A SHIFT IN BALANCE OF RESPONSIBILITY.
Chris Hall explains how MiFID II will not only change the dynamics between buy and sellside but also the tools they will use to achieve best execution.
No matter when it lands, MiFID II is going to make a big splash in Europe’s dark pools. Not only will it drain many popular pools of liquidity, while revoking outright the licences of others, it will also force fishers to reassess their tools and their tactics.
“MiFID II is a catalyst for change and innovation, both in terms of liquidity matching and access tools,” says Adam Toms, CEO, Instinet Europe.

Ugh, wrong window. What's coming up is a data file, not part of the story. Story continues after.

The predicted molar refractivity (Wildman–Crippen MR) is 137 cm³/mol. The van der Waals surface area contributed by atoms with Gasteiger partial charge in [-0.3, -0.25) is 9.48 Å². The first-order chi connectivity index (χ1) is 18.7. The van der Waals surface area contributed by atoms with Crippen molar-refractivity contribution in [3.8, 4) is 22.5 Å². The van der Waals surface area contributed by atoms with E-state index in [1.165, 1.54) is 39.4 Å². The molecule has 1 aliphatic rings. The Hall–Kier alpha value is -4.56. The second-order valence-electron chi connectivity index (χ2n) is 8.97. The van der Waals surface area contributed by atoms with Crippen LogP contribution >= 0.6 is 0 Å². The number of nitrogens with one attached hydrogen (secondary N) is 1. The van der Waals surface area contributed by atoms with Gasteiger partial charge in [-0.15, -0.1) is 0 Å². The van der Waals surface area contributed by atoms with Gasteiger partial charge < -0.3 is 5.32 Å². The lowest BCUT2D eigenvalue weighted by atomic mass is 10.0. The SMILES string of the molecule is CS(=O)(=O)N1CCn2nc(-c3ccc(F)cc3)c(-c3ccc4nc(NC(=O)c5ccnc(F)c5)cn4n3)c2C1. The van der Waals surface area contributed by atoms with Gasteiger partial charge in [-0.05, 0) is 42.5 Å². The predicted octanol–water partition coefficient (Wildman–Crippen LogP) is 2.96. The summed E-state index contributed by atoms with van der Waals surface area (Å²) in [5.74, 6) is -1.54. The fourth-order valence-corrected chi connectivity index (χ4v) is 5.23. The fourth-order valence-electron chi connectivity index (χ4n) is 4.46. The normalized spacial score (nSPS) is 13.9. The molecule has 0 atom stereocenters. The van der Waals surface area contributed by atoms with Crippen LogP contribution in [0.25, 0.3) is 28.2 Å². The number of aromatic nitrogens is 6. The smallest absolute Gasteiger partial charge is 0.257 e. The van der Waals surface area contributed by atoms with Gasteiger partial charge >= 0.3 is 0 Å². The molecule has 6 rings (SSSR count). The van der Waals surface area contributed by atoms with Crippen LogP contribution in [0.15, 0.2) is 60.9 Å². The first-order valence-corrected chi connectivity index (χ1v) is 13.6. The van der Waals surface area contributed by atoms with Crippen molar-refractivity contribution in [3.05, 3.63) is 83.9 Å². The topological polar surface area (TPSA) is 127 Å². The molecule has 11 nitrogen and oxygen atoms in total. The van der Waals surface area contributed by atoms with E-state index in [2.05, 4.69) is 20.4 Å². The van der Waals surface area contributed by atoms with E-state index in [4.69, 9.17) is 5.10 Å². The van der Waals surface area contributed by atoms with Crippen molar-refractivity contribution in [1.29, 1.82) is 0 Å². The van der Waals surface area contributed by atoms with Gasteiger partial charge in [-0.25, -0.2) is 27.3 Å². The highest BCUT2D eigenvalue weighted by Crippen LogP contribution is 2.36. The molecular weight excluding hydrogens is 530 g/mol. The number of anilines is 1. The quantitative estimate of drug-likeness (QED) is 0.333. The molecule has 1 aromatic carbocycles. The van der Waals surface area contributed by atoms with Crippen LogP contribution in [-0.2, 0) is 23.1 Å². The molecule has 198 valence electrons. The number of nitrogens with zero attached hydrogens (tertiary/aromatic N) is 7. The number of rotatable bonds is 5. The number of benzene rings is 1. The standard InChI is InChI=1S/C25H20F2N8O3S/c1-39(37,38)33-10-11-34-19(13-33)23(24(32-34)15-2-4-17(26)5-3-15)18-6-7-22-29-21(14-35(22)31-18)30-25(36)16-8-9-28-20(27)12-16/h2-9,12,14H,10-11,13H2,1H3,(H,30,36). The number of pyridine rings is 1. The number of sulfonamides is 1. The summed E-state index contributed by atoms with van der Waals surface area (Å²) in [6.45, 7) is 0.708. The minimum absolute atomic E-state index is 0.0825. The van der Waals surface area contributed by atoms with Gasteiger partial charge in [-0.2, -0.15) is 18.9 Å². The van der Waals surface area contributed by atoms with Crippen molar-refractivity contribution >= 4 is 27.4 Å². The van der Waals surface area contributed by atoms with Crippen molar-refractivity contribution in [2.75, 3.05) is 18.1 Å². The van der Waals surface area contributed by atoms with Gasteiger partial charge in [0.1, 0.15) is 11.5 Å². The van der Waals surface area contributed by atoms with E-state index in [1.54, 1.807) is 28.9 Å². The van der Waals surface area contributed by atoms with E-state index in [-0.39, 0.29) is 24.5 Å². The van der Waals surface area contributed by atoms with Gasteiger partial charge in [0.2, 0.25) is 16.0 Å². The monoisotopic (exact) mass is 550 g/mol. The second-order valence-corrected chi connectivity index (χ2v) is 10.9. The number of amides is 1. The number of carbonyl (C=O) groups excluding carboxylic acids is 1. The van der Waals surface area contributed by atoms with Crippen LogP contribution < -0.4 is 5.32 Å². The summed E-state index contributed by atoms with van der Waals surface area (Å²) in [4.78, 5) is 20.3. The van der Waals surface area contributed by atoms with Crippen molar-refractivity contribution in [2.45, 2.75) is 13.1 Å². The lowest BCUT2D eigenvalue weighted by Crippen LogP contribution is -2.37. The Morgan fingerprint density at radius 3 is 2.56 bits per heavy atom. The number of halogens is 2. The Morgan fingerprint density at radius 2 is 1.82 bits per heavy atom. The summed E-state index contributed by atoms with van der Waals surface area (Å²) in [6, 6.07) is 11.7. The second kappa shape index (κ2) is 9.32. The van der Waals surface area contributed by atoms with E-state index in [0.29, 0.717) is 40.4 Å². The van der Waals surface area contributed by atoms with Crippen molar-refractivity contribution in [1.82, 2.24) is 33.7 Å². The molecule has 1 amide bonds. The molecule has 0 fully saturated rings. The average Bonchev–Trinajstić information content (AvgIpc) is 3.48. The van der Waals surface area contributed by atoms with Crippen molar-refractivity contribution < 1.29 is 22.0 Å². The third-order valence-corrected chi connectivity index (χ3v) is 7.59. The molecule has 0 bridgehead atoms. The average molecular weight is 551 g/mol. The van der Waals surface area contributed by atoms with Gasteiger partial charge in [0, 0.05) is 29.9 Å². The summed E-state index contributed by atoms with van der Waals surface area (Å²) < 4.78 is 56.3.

Over the past decade, buyside equity traders have settled into a routine when trading ‘institution-sized’ orders. Since slice-and-dice algorithms replaced worked orders by sales traders, thereby diminishing order sizes, the buyside has increasingly avoided the sardines and the sharks of the lit venues. Instead they trawl through indications of interest (IOIs) then lurk in the dark books of MTFs and broker crossing networks (BCNs) in hope of a big bite, either accessing pools directly or more often via an aggregation service or dark liquidity-seeking algorithm. If their luck is out, or their appetite is reduced, they might accept the risk of spreading their bait across multiple pools, knowing they are no longer in full control of their order, using a smart order router (SOR).